When you buy the first part a story driven episodic game or visual novel, largely what you are buying is a promise, that the rest of the story will eventually be made available. On its own, chapter one of Higurashi, Onikakushi-hen, has next to zero value. It is one small part of a much larger story, and if you don’t get to complete that story, it’s about as good as the first chapter cut out of a novel. People buy each chapter because they’re interested in buying the next chapter, but the next one has to be released within a reasonable amount of time.

I’m not saying episodic games should be released on a TV-like schedule; TV schedules are largely obsolete, constrained to an arbitrary time frame, and need to be released week by week for the practical concern of filling their timeslot. Frankly, we’re better off now that largely independent content creators are redefining the model online by producing content that’s as long or short as it needs to be, and releasing on what they believe is the optimal schedule for their particular work. That said, what we’re seeing here is an example on the opposite extreme, and it shouldn’t be done.

When I say a reasonable amount of time, I don’t mean an arbitrary number of days or weeks; I mean not five damn months. At least not in this case. Different mediums have different demands and different life cycles –movies need, and can remain relevant in people’s minds for, a year or two between releases, books too– but for these kinds of episodic works, games, I’d say a month, two tops. They’re not particularly long, typically require the player/reader to remember details, and almost always have flags (decision points for branching paths) which are very important for the player to remember. A release gap of more than a couple months is too much time for the player to forget these things, and jeopardizes their experience.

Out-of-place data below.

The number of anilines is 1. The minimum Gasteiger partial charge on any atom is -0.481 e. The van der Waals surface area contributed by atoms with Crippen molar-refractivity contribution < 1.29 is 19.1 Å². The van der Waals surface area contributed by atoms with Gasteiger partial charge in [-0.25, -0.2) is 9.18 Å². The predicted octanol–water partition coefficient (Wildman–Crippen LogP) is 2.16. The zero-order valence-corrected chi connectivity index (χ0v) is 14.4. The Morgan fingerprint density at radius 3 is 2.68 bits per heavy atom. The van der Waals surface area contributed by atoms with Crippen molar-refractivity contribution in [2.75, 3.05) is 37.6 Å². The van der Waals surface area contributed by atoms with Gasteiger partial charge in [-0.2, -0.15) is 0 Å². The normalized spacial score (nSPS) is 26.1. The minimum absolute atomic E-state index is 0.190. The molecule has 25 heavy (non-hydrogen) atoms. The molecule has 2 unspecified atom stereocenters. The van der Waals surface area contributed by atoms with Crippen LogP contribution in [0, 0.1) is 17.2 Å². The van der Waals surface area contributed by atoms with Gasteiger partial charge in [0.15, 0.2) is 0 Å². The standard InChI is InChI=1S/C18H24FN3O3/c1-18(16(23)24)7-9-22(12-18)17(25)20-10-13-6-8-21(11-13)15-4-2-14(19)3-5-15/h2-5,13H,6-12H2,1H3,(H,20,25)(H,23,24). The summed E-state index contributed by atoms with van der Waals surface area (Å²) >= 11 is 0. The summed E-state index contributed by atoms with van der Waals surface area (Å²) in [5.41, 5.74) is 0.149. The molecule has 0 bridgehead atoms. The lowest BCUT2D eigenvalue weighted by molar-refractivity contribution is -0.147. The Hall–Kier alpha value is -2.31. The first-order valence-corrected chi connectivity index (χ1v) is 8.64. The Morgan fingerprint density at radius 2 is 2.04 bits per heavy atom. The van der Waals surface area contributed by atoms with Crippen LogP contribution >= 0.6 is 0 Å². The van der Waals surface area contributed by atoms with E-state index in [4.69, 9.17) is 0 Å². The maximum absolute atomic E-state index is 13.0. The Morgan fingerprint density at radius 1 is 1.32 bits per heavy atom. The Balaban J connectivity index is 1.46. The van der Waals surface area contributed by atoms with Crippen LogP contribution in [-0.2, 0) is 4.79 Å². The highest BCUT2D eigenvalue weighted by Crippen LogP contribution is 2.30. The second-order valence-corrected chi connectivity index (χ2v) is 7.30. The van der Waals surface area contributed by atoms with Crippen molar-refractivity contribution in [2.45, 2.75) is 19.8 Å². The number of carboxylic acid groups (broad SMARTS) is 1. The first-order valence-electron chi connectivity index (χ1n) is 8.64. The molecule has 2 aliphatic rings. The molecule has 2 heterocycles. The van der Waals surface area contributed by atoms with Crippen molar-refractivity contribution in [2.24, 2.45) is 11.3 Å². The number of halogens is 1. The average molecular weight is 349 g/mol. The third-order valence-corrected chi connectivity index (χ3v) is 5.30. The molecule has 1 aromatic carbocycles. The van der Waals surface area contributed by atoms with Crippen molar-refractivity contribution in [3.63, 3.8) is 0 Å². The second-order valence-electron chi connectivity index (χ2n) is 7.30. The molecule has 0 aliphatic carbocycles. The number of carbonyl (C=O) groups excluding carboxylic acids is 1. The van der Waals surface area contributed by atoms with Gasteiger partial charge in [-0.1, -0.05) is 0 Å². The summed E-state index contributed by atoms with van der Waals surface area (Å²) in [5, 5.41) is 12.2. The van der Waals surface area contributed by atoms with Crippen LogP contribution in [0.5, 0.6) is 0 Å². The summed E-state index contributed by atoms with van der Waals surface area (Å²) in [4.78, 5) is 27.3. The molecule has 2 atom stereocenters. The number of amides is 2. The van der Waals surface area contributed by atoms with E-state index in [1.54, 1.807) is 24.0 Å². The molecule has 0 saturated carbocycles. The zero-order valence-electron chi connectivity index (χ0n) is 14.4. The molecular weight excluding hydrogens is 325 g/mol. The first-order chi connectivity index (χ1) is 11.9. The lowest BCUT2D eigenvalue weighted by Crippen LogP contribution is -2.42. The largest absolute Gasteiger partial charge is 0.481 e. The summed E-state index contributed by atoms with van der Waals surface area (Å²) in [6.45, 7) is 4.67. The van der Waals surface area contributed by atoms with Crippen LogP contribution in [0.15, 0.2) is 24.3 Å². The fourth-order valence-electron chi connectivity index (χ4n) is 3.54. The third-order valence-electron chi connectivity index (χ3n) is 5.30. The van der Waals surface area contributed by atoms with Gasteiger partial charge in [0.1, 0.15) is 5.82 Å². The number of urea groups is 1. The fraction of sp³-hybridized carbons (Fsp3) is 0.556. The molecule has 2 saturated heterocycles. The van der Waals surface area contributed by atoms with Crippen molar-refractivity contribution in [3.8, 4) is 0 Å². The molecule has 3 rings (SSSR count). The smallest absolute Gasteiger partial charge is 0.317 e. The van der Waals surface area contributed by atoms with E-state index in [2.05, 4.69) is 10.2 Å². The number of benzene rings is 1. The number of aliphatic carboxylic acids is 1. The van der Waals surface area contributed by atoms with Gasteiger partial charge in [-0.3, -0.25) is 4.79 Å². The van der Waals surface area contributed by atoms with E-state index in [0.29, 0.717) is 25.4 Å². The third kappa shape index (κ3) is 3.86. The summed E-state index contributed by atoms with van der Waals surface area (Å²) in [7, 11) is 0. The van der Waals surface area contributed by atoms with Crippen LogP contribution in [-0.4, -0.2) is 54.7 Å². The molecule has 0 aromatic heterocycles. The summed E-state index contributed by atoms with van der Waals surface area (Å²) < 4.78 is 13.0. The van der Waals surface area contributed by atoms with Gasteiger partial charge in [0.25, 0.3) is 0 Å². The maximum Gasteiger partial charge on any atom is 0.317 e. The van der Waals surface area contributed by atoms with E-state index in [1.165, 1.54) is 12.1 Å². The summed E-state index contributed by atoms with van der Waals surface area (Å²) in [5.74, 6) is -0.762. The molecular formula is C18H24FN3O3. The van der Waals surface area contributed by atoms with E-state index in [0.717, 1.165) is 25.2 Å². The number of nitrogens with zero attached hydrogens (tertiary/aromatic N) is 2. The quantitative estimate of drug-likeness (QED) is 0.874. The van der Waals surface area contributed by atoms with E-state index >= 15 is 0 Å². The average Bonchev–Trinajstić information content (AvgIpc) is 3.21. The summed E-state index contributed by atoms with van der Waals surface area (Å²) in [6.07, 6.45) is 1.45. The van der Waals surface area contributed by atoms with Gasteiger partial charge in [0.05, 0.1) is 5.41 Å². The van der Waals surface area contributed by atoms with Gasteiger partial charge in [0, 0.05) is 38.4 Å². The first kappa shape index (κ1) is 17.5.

In the case of Higurashi, where MangaGamer has promised fourteen chapters, five months per chapter means a total release span of nearly six years; over three years for just the eight core chapters. And people are supposed to buy the beginning now, on the promise that the end will be out in 2018? And that’s if they’re even still interested, and MangaGamer hasn’t dropped the project. In the less than a year since I first touched anything Higurashi related, I’m already almost burnt out on the stuff!

I know that the original release of these same eight arcs took four years, and after a couple hours I even figured out that four is more than three; I understand that proper production times sometimes need to be a lot longer than proper release schedules, and that no one is going to dedicate years of their life to a project without getting any feedback or gauging consumer interest just so it can all be released at once. Hell, I myself am working on my second Bannedstory project right now, and will the first part be released before the whole things done? Well before. Will it be released before the second or third parts are done? Before the planning and character designs are done? Do yandere maintain healthy relationships? No. No they don’t. I need less otaku rhetorical questions…